Today's Paper Obits Latest News Local News Photo Galleries Sports Viewpoints Lifestyle Weather Jobs

World War I has been largely forgotten in the century since it ended. Millions of brave Americans fought for America and nations around the world to be able to live free from tyranny. It was also a time of many firsts as aircraft began being used by the US in large numbers during the war. One of the men responsible for establishing America as an aviation power was an Arkansas native, Col. Raynal Bolling.

He was born Raynal Cawthorn Bolling in Hot Springs in 1877. His father was a businessman who traveled often and moved the family from one end of the country to the other.

As a young man, he enrolled at Harvard University, graduating in 1900 with a bachelors degree before earning a law degree from Harvard two years later. He soon began a successful career as a corporate attorney for US Steel. At the end of 1903, he learned of the first successful airplane flight of Wilbur and Orville Wright and was immediately fascinated by the idea of flight. And he foresaw the possibilities for defense and industry alike with aviation.

Bolling joined the New York National Guard and began taking flying lessons. He used his influence to help organize the First Aero Company within the New York National Guard in 1915, the first air component to any national guard unit. His role expanded in 1916 as this group became the First Reserve Aero Squadron, beginning the air reserves. After President Woodrow Wilson declared war in 1917 after a series of German provocations against the United States, Bolling and his unit was one of the first American units to arrive in France.

However, Bolling met with many obstacles on his arrival. Aircraft manufacturers in Europe refused to supply him with aircraft or engines or replacement parts. At the time, the air corps was still a branch of the army signal corps, whose primary function was communications. Many of the generals fighting World War I were still using nineteenth-century tactics and failed to see how aircraft were going to change warfare and did not see aviation as a priority. Nevertheless, Bolling was soon promoted to colonel and given direct responsibility for procuring supplies for the air corps while working with another military aviation pioneer, Gen. Billy Mitchell.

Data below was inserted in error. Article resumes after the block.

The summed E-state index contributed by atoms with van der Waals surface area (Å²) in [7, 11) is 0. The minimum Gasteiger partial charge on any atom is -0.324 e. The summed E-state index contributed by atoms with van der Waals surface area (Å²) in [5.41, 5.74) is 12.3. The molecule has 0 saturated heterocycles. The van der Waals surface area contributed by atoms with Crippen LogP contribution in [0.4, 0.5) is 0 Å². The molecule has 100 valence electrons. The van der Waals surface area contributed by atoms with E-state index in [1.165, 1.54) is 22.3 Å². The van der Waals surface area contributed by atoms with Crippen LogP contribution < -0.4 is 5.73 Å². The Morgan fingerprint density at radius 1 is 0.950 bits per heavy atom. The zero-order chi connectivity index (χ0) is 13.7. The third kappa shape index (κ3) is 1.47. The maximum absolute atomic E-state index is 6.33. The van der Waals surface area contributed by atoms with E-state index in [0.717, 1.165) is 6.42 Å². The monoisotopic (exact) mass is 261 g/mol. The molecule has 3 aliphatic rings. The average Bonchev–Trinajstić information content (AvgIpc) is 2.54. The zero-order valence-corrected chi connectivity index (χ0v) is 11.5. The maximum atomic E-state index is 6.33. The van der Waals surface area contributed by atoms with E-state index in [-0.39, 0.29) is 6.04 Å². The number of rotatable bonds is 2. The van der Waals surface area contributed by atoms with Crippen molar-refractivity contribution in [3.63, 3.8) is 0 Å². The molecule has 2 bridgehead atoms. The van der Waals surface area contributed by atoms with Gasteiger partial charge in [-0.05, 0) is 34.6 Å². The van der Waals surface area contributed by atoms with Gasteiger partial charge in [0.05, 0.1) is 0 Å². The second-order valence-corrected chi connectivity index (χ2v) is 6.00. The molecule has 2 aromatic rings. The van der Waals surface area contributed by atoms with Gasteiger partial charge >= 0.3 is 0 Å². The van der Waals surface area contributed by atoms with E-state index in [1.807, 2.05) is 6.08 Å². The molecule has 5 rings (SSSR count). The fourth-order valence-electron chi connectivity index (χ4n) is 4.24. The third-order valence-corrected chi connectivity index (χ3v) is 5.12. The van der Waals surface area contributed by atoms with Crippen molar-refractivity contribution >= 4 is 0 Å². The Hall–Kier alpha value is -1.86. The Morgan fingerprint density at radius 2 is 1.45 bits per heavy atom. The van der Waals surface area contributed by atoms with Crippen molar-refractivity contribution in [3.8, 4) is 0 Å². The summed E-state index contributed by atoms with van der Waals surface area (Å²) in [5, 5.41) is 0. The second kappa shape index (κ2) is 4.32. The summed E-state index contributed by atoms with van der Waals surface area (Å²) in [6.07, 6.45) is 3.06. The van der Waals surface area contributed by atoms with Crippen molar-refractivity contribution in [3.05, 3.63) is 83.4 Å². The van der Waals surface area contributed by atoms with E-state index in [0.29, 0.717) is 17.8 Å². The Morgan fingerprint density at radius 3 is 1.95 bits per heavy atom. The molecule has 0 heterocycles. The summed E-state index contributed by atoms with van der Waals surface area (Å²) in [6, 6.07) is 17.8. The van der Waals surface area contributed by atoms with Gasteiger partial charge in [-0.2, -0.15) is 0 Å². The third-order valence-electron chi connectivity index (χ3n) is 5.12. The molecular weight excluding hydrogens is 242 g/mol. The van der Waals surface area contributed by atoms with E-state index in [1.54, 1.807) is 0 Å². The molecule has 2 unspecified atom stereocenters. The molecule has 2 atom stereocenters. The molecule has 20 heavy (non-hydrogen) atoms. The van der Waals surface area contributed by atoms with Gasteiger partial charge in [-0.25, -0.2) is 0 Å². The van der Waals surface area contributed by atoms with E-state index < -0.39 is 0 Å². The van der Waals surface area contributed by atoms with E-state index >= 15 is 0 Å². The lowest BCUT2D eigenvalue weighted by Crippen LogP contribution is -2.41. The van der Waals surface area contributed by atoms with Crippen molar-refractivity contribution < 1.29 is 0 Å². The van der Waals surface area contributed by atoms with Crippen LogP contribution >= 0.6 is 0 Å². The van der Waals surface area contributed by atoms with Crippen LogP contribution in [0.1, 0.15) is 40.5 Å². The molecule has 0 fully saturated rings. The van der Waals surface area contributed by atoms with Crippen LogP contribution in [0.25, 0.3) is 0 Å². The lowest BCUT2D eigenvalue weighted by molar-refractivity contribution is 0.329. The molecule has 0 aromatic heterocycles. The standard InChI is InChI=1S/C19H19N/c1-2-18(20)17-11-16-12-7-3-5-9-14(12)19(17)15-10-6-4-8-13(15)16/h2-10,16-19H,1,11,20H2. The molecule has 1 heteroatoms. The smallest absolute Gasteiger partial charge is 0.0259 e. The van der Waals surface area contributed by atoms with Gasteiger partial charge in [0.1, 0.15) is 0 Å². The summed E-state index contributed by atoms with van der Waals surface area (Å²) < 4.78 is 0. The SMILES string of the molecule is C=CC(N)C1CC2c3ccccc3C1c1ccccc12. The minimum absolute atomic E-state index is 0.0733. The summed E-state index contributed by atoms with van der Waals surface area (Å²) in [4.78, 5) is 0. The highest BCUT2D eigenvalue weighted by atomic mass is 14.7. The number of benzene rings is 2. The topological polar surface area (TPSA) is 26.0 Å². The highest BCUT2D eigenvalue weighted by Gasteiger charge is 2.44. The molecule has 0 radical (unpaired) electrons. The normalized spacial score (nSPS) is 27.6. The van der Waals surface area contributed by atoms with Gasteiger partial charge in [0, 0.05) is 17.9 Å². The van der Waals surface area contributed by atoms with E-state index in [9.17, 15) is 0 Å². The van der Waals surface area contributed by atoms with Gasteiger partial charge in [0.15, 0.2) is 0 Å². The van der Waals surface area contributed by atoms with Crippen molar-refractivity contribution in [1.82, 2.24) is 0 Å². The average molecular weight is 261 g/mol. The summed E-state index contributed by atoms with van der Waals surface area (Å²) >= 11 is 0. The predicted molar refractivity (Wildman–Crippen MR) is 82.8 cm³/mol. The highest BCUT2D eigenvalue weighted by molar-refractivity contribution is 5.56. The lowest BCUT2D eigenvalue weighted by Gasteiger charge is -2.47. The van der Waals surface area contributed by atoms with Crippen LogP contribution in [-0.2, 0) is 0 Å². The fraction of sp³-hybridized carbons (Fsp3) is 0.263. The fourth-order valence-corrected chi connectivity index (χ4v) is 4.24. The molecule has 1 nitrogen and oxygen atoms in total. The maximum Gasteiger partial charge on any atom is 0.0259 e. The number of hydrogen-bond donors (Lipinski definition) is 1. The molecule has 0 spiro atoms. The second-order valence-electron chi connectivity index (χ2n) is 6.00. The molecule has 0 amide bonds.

By the spring of 1918, with German forces from the Eastern Front being shifted to France after defeating Russia, the Allies faced a desperate new chapter of the war. American forces were not yet in place. Bolling pressed forward with his duty regardless. He and his driver left for a British airfield on the morning of March 26. They found the post abandoned and moved forward closer to the German lines to scout the situation in person. They moved quietly ahead three miles from the British post and stopped.

The early morning quiet was shattered by German machine guns. Bolling was killed, but his body was never recovered. In the chaos of that war, many bodies were never identified or able to be recovered. He was the seniormost American airman killed during the war.

Bolling was awarded the Distinguished Service Cross posthumously while the French awarded him the Crois de Guerre, their highest award. He was only 40 when he died, still with the promise of so much life ahead. Eight more months of fighting would follow until the war ended in a cease-fire agreement on the morning of November 11.

The armistice of November 11, 1918, planted the seeds of hope for a war-weary world, hope that their sons would not have to die in faraway lands in distant conflicts. The death of Bolling and so many others led America to be a force for peace and democracy in the century that followed, on both the field of battle and in the annals of diplomacy.

This month marks the centennial of the end of that war, a day noted afterward in the United States as Armistice Day and later as Veterans Day. The world had paid a heavy price for peace. President Wilson’s prayer that the 118,000 American lives lost in the war could be transformed into a new age of understanding and cooperation among the nations of the world would not come to fruition. As the guns fell silent and the world moved on from the Great War, the seeds of the next war were being sown and dark plots were hatched against the peace of the world.

A statue was later dedicated to Bolling in Greenwich, Connecticut. Bolling Field was established in the summer of 1918 in Washington, DC. It was later expanded into Bolling Air Force Base in 1948. Today, the United States has the most advanced aircraft and air force in the world because of the vision for the future of men like Bolling.

Sponsor Content


comments powered by Disqus